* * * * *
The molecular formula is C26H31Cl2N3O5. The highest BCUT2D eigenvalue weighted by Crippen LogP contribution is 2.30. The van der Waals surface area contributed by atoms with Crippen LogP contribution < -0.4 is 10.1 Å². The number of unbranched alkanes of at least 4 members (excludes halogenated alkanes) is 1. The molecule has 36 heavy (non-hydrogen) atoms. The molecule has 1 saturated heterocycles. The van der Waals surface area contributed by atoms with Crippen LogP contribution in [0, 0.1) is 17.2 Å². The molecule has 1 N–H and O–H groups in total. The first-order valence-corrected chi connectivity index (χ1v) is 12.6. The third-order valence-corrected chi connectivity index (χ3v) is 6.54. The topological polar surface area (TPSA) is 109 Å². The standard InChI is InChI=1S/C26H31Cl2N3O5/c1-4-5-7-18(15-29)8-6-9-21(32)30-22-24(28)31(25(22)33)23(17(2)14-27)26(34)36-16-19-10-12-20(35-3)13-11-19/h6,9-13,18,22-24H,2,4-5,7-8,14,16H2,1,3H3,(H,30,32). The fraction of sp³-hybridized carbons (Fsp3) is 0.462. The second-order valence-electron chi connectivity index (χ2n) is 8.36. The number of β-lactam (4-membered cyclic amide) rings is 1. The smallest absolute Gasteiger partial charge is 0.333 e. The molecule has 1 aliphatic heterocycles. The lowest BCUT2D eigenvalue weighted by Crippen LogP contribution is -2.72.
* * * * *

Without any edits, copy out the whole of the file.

The molecular formula is C26H31Cl2N3O5. The highest BCUT2D eigenvalue weighted by Crippen LogP contribution is 2.30. The van der Waals surface area contributed by atoms with Crippen LogP contribution < -0.4 is 10.1 Å². The number of unbranched alkanes of at least 4 members (excludes halogenated alkanes) is 1. The molecule has 36 heavy (non-hydrogen) atoms. The molecule has 1 saturated heterocycles. The van der Waals surface area contributed by atoms with Crippen LogP contribution in [0, 0.1) is 17.2 Å². The molecule has 1 N–H and O–H groups in total. The first-order valence-corrected chi connectivity index (χ1v) is 12.6. The third-order valence-corrected chi connectivity index (χ3v) is 6.54. The topological polar surface area (TPSA) is 109 Å². The standard InChI is InChI=1S/C26H31Cl2N3O5/c1-4-5-7-18(15-29)8-6-9-21(32)30-22-24(28)31(25(22)33)23(17(2)14-27)26(34)36-16-19-10-12-20(35-3)13-11-19/h6,9-13,18,22-24H,2,4-5,7-8,14,16H2,1,3H3,(H,30,32). The fraction of sp³-hybridized carbons (Fsp3) is 0.462. The second-order valence-electron chi connectivity index (χ2n) is 8.36. The number of β-lactam (4-membered cyclic amide) rings is 1. The smallest absolute Gasteiger partial charge is 0.333 e. The molecule has 1 aliphatic heterocycles. The lowest BCUT2D eigenvalue weighted by Crippen LogP contribution is -2.72.